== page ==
DWJ: languages, German

lpuszcz at uoft02.utoledo.edu lpuszcz at uoft02.utoledo.edu
Fri Dec 29 13:02:45 EST 2000


Bettina wrote, quoting me:
                                                    
                                                                              
>I *hate* it when characters airily solve                                     
>language problems with a computer or something like that.  But maybe         
>that's just residual resentment from the years and years and years I've      
>been studying a second language (Spanish) and there is still so much to      
>learn.                                                                       
                                                                              
But it's fun too, isn't it? Language is very much connected to culture, to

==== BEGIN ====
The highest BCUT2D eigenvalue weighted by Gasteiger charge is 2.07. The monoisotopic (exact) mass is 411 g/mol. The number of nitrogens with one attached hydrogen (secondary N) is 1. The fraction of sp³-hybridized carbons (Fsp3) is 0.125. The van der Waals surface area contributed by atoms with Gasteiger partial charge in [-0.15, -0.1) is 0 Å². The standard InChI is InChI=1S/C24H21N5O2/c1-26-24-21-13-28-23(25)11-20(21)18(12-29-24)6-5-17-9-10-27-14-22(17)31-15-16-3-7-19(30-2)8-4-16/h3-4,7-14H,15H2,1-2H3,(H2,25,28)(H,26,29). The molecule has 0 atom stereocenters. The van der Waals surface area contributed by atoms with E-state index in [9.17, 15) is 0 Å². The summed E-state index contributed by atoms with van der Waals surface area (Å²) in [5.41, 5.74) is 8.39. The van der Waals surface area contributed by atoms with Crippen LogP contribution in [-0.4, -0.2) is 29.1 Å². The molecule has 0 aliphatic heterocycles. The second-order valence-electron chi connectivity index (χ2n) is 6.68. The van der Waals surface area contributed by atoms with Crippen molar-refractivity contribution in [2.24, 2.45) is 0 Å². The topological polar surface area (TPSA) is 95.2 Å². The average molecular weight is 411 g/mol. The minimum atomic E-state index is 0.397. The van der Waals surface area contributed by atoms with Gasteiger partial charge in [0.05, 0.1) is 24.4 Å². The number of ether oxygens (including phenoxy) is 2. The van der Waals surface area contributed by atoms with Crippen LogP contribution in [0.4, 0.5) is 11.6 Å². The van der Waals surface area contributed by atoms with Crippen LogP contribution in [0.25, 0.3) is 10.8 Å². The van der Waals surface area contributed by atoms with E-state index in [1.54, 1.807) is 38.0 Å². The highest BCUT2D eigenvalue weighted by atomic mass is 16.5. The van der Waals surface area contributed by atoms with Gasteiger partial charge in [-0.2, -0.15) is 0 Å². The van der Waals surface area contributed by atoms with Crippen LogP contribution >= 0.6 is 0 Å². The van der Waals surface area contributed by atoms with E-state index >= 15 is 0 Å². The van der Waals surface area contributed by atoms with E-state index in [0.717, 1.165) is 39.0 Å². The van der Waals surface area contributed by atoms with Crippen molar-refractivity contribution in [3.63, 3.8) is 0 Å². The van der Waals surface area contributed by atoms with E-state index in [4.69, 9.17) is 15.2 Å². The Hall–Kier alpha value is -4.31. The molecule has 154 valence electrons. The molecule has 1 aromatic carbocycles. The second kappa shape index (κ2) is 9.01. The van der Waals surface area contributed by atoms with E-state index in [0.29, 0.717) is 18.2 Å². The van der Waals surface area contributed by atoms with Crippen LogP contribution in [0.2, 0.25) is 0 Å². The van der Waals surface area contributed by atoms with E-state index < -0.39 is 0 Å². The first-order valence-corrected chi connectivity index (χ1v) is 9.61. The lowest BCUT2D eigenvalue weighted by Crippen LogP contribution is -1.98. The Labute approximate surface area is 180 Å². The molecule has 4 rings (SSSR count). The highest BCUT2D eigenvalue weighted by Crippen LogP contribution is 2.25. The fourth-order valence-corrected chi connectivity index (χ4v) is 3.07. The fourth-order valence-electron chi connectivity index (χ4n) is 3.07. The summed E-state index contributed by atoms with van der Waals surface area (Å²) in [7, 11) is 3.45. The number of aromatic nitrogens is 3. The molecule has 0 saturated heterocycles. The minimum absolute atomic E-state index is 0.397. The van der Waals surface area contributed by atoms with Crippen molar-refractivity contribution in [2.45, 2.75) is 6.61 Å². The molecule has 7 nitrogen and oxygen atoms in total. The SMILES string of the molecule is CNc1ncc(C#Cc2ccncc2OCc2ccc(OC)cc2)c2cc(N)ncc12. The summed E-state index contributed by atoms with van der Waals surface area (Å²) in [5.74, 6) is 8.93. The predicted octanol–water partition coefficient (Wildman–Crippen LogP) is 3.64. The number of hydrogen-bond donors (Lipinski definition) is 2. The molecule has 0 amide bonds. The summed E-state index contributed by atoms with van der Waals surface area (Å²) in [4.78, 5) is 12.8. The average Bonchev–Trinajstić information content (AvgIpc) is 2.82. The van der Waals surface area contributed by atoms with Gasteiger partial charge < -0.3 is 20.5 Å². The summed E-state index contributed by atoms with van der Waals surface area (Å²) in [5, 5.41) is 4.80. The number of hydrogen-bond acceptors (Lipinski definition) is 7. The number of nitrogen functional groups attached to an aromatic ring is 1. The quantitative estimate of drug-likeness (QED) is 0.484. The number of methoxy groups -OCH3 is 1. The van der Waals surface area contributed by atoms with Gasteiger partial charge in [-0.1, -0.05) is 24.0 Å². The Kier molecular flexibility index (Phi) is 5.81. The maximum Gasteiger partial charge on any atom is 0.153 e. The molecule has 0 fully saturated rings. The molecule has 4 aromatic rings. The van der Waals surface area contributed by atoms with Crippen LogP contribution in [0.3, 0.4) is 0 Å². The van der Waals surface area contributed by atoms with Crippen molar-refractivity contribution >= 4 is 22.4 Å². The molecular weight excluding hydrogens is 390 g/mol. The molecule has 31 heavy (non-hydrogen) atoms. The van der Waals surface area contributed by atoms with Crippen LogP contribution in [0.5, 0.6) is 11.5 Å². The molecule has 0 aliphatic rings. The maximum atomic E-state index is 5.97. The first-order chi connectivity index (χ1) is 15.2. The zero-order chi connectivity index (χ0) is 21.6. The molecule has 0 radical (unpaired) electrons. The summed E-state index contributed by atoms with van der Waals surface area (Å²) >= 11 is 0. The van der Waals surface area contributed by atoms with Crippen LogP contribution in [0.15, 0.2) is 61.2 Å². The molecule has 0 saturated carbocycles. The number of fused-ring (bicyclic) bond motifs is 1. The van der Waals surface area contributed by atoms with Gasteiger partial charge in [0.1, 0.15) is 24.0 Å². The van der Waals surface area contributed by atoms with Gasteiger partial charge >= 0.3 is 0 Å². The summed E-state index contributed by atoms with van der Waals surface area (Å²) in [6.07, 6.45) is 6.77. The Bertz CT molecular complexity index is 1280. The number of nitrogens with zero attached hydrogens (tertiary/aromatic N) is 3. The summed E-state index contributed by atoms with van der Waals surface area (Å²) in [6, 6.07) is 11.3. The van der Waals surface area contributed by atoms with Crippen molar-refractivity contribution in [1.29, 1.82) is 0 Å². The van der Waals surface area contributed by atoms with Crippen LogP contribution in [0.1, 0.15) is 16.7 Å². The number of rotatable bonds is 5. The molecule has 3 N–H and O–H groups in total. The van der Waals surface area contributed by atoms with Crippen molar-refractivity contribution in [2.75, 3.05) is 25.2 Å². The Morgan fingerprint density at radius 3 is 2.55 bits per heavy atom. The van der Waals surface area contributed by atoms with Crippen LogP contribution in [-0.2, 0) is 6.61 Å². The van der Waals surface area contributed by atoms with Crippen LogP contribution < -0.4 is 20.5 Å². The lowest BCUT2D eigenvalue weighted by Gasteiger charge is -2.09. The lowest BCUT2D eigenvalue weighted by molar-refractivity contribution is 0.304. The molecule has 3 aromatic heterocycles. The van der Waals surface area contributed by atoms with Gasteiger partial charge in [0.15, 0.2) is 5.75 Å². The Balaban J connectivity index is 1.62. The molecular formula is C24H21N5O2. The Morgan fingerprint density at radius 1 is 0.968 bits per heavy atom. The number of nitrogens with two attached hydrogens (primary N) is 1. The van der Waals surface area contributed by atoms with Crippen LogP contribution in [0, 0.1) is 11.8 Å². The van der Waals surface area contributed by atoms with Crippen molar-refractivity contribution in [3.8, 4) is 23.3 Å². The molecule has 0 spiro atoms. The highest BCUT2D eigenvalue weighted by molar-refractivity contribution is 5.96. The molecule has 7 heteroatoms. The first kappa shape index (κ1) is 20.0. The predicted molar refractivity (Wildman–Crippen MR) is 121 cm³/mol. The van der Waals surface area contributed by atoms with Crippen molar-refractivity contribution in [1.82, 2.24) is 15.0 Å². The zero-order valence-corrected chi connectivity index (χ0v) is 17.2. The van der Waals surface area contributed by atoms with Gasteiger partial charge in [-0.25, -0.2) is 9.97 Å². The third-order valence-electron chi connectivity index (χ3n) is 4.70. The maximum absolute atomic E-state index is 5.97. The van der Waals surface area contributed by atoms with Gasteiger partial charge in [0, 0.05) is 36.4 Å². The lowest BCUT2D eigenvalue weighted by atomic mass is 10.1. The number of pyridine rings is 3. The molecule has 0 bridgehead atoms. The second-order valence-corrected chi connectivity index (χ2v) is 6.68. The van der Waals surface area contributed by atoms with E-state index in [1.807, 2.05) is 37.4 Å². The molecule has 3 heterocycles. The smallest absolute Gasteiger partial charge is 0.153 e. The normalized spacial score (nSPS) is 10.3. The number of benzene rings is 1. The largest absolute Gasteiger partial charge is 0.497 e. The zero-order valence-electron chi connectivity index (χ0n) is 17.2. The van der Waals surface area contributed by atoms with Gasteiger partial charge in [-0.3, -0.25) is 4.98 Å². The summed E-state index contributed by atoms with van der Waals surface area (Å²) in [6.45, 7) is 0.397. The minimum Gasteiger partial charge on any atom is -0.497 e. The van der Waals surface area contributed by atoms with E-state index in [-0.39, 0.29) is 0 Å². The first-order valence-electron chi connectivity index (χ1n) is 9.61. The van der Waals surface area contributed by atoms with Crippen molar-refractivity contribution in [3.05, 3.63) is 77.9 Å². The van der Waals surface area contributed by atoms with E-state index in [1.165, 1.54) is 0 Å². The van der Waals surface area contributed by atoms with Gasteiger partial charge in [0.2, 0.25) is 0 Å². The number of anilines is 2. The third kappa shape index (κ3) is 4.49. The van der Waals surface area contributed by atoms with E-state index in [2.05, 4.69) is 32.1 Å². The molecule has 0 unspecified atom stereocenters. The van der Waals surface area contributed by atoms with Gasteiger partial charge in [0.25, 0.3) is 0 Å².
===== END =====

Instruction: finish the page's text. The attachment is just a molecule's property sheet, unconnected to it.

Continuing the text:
so many things "above and beyond" grammar. Like this "Simon says" thing I
asked about on this list: there are so many details, and I think it's very
exciting when you discover new bits.                                                   

Absolutely.  The cultural bits are (to me) the most interesting part. I
often thought about going into sociolinguistics because the cultural and
historical influences on language are fascinating. You can find out a lot
of neat things about language through books, but the best way is getting
to live in a place for a while. I spent the morning (work is very slow
today) looking for reasonable study abroad trips in Spain, France or
Germany for this summer--learning a language is so much more fun when
you're immersed, and the neat cultural bits are more up-to-date and
autheentic than the things I've seen in some textbooks.  Speaking of
which, I got a holiday card from the German host family I stayed with this
past summer, and my host mom used the word "die quiz-show" (referring to
"Who Wants to Be a Millionaire," which we watched together all the time).         
I was amazed at the number of Englsih words that I heard in German while
there.


Laurie 

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